By Richard A. Oppel
The New York Times
March 16, 2008
BAIJI, Iraq — The Baiji refinery, with its distillation towers rising against the Hamrin Mountains, may be the most important industrial site in the Sunni Arab-dominated regions of Iraq. On a good day, 500 tanker trucks will leave the refinery filled with fuel with a street value of $10 million.
REUTERS/Ali Abu Shish (IRAQ)
The sea of oil under Iraq is supposed to rebuild the nation, then make it prosper. But at least one-third, and possibly much more, of the fuel from Iraq’s largest refinery here is diverted to the black market, according to American military officials. Tankers are hijacked, drivers are bribed, papers are forged and meters are manipulated — and some of the earnings go to insurgents who are still killing more than 100 Iraqis a week.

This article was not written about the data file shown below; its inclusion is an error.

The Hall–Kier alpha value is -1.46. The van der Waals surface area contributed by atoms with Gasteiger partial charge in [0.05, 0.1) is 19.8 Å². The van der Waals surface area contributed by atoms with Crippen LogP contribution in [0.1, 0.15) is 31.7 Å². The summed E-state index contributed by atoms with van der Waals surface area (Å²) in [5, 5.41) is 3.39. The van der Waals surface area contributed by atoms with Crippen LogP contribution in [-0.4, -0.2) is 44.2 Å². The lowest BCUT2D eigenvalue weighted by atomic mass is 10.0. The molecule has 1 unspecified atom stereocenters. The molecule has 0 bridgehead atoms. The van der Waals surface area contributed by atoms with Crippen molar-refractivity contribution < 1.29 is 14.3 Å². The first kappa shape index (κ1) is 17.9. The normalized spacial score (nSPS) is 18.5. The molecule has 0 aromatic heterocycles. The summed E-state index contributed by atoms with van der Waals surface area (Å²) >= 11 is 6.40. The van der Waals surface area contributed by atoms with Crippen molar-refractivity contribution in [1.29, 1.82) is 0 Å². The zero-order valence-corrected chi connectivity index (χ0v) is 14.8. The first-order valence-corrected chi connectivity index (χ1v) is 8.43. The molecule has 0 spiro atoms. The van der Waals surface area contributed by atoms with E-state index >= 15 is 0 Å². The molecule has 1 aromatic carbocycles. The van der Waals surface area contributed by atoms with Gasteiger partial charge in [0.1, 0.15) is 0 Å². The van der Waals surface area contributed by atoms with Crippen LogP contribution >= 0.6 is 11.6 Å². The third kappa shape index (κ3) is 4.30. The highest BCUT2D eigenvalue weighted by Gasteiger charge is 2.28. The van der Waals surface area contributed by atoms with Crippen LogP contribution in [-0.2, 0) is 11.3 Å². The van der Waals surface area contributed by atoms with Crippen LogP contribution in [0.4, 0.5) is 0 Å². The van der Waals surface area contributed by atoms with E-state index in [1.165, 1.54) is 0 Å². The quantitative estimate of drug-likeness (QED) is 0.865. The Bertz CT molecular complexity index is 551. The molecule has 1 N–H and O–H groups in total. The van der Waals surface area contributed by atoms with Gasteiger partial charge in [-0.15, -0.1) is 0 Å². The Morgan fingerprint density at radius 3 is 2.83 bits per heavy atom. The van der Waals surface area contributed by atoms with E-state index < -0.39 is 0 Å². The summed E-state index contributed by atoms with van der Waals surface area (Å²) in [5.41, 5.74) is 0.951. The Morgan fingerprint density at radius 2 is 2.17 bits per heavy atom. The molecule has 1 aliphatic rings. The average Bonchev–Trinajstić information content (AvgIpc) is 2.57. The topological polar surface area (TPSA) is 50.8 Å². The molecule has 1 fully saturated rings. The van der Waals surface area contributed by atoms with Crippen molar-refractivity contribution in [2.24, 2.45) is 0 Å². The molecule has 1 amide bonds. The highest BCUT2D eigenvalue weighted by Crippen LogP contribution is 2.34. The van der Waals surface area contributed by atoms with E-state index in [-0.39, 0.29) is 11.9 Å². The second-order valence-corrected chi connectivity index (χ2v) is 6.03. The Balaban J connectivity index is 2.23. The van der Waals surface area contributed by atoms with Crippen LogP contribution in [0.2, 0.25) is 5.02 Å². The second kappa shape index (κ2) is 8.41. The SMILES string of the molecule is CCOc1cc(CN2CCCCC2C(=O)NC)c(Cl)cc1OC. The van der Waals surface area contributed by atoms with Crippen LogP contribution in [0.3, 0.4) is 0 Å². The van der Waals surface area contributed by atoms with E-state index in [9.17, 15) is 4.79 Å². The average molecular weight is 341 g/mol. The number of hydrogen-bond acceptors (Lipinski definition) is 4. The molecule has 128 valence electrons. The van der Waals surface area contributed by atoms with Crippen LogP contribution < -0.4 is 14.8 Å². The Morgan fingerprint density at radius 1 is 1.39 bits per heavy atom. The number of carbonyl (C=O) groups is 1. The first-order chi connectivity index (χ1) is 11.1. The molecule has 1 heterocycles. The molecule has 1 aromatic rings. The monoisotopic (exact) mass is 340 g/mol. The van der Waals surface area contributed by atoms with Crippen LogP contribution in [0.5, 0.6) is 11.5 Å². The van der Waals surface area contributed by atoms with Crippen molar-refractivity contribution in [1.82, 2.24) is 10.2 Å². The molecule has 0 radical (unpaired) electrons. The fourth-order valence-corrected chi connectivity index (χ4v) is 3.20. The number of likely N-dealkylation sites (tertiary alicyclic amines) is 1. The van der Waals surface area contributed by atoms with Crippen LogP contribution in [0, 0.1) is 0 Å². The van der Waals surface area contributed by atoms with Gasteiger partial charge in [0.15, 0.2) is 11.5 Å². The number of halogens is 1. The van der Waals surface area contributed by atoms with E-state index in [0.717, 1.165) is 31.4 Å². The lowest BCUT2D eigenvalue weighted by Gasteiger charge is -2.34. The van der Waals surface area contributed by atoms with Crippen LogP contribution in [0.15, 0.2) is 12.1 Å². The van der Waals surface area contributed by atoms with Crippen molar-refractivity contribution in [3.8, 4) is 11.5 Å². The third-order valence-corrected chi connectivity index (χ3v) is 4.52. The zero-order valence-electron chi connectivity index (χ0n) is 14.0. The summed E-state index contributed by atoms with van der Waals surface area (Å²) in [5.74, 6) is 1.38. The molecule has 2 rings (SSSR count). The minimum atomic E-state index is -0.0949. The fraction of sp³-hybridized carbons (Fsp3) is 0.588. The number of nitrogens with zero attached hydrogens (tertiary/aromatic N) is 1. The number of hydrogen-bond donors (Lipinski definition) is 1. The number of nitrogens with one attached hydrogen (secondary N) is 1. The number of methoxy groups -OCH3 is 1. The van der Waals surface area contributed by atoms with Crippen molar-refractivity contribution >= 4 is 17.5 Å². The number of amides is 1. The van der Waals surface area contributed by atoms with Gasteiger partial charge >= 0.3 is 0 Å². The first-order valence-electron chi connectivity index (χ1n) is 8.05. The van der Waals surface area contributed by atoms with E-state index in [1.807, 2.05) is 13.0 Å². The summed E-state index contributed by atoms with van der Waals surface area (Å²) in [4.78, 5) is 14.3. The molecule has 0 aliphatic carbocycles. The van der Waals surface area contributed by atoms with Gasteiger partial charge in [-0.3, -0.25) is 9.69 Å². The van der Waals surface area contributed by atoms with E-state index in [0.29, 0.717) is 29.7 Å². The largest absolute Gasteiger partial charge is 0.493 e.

“It’s the money pit of the insurgency,” said Capt. Joe Da Silva, who commands several platoons stationed at the refinery.
Five years after the war in Iraq began….